Tom Cruise is shown in a promotional image for the 1986 film, "Top Gun."
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Cashing multimillion-dollar paychecks is a “problem” most of of us wish we had.
For Tom Cruise, that kind of studio money is the spoils of being among the most bankable movie stars in history, a group that includes the likes of Tom Hanks and Harrison Ford.
In a 19-year span, beginning with his first blockbuster Top Gun in 1986 through 2005’s War of the Worlds, Cruise films earned nearly $2.4 billion at the domestic box office, placing him behind only Hanks at nearly $3 billion, Eddie Murphy at $2.6, and Robin Williams at $2.5.
During that phase of his career, Cruise was a well-oiled machine of workmanlike focus and scandal-free living. It’s arguable that his first two divorces -- in particular the latter to Nicole Kidman -- stirred more headlines because the actor‘s personal life was devoid of negative headlines other than the scurrilous rumors of his sexuality and his practice of Scientology.
But nine years ago -- May 25, 2005, to be precise -- Cruise enthusiastically shared his new love for Toledo’s Katie Holmes on Oprah Winfrey -- a surreal celebrity-unhinged moment now simply referred to as “the couch-jumping” incident. This water-cooler moment, along with a few others -- including arguing the dangers of psychiatric drugs and treatments with a stunned Matt Lauer on the Today Show -- caught audiences off-guard and perhaps even damaged the established and cultivated “Cruise brand.”
Whether coincidence or not, those PR miscues immediately preceded a drop in his box-office numbers.
Beginning with 2006’s Mission: Impossible III through 2013’s Oblivion, Cruise generated $724 million, with an average of $90.5 million between his eight films. That’s a per-film haul slightly less than his career average of nearly $97 million.
Cruise in Risky Business in 1983.
But the cumulative total is skewed by the actor’s dependable Mission: Impossible franchise. Remove the $343 million total generated from Mission: Impossible III and 2011’s Mission: Impossible -- Ghost Protocol, and Cruise’s box-office performance drops substantially to $381 million and an average of $63.5 million in that seven-year run. And none of those six movies in that stretch reached the $100 million mark.
For Cruise, it’s been nearly a decade of under-performing dramas, and underwhelming action franchises. And then there was the flop musical Rock of Ages, featuring Cruise’s widely panned performance as a drugged-out rock singer with a Michelangelo-chiseled physique.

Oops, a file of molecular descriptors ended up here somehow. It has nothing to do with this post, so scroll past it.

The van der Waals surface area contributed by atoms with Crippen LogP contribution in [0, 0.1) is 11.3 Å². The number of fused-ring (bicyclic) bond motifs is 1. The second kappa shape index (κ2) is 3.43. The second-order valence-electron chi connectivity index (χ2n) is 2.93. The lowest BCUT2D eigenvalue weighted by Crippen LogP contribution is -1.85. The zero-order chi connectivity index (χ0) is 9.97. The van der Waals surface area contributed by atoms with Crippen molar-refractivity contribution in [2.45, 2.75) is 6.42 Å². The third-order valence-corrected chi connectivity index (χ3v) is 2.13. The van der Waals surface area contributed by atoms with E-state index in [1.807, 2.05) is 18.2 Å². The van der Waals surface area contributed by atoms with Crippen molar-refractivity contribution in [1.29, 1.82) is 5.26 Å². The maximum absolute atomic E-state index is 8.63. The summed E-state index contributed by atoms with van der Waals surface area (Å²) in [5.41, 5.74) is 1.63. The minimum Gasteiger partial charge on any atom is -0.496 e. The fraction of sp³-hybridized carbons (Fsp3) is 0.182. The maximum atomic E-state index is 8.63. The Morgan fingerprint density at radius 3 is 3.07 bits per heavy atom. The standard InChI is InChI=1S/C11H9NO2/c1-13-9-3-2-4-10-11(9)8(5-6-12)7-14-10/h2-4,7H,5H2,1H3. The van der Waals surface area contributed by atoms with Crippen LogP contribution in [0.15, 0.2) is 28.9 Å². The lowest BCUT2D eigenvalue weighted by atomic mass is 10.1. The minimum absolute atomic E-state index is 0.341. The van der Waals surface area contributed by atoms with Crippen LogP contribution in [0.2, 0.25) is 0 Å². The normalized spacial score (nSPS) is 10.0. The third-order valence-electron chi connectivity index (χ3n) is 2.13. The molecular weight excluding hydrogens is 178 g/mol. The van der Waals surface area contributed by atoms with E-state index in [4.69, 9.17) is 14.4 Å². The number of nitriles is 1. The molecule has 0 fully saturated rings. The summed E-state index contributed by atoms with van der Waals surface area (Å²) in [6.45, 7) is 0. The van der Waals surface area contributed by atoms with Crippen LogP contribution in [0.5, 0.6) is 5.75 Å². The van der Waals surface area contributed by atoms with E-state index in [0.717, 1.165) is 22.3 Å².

For most of us, the actor who turns 52 July 3 remains a -- if not the -- marquee attraction for summer and Christmas blockbusters, that rare movie star whose onscreen charisma is a larger presence than the CGI spectacles themselves.
Yet the failure of Rock of Ages and Oblivion to click with audiences underscored what is one of the quiet realities of Hollywood: Cruise’s shrinking bankability.
If that trend is going to reverse course it may start with Edge of Tomorrow, a remarkable new sci-fi film in which Cruise plays a future soldier caught in a 24-hour time-loop and forced to replay the same losing battle against alien invaders until he gets it right. The film opens nationwide Friday.
Cruise in Jerry Maguire in 1996.
Based on the Japanese light novel All You Need Is Kill by Hiroshi Sakurazaka, Edge of Tomorrow plays to the strengths of the Cruise brand: action, heroics, explosions, humor, an attractive female lead, and a huge budget -- nearly $180 million. It’s the kind of movie few actors -- if any -- do better than Cruise. It’s also his best film since 2002’s Minority Report, which has as much to do with the source material and script, and director Doug Liman (Mr. and Mrs. Smith and The Bourne Identity) as it does with the actor.
Beyond the quality of the film, its opening date sets it up nicely for a long theatrical run.
Even with the crowded summer movie schedule, Edge of Tomorrow has a three-week cushion until another sci-fi blockbuster, Transformers: Age of Extinction, opens on June 27. With strong word of mouth, Cruise’s latest film could and should build strong box-office momentum in that span. Perhaps it will even surpass $235 million and topple War of the Worlds as Cruise’s top-grossing film.
But if not, and Edge of Tomorrow proves another disappointment in a string of box-office also-rans for the actor, then it‘s time to reevaluate his status as a dependable draw for moviegoers.
With the fifth Mission: Impossible slated for 2015, the actor is wisely keeping his go-to franchise chugging along.
But if Cruise’s other blockbusters continue to under perform, maintaining his box-office reputation may itself be the impossible mission.
Contact Kirk Baird at firstname.lastname@example.org or 419-724-6734.